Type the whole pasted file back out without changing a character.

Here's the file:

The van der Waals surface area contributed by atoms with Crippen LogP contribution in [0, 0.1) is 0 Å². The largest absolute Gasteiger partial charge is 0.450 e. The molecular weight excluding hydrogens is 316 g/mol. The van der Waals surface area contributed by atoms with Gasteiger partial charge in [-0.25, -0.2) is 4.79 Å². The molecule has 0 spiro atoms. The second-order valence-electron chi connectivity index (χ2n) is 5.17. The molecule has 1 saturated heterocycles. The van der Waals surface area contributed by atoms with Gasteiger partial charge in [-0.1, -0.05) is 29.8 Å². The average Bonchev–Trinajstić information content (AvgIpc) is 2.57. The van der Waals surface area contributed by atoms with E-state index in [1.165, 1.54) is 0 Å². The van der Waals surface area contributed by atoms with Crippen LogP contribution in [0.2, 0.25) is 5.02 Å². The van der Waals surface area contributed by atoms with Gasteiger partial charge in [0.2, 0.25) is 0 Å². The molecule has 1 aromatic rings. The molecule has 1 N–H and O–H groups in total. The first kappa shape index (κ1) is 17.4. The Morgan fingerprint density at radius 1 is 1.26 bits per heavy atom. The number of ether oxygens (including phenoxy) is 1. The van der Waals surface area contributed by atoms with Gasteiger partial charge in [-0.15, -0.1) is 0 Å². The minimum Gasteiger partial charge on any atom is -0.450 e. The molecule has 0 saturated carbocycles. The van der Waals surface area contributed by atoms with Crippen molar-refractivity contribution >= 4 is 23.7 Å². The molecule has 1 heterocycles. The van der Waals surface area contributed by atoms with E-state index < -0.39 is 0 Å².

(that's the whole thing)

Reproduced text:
The van der Waals surface area contributed by atoms with Crippen LogP contribution in [0, 0.1) is 0 Å². The largest absolute Gasteiger partial charge is 0.450 e. The molecular weight excluding hydrogens is 316 g/mol. The van der Waals surface area contributed by atoms with Gasteiger partial charge in [-0.25, -0.2) is 4.79 Å². The molecule has 0 spiro atoms. The second-order valence-electron chi connectivity index (χ2n) is 5.17. The molecule has 1 saturated heterocycles. The van der Waals surface area contributed by atoms with Gasteiger partial charge in [-0.1, -0.05) is 29.8 Å². The average Bonchev–Trinajstić information content (AvgIpc) is 2.57. The van der Waals surface area contributed by atoms with E-state index in [1.165, 1.54) is 0 Å². The van der Waals surface area contributed by atoms with Crippen LogP contribution in [0.2, 0.25) is 5.02 Å². The van der Waals surface area contributed by atoms with Gasteiger partial charge in [0.2, 0.25) is 0 Å². The molecule has 1 aromatic rings. The molecule has 1 N–H and O–H groups in total. The first kappa shape index (κ1) is 17.4. The Morgan fingerprint density at radius 1 is 1.26 bits per heavy atom. The number of ether oxygens (including phenoxy) is 1. The van der Waals surface area contributed by atoms with Gasteiger partial charge in [-0.15, -0.1) is 0 Å². The minimum Gasteiger partial charge on any atom is -0.450 e. The molecule has 0 saturated carbocycles. The van der Waals surface area contributed by atoms with Crippen molar-refractivity contribution >= 4 is 23.7 Å². The molecule has 1 heterocycles. The van der Waals surface area contributed by atoms with E-state index < -0.39 is 0 Å².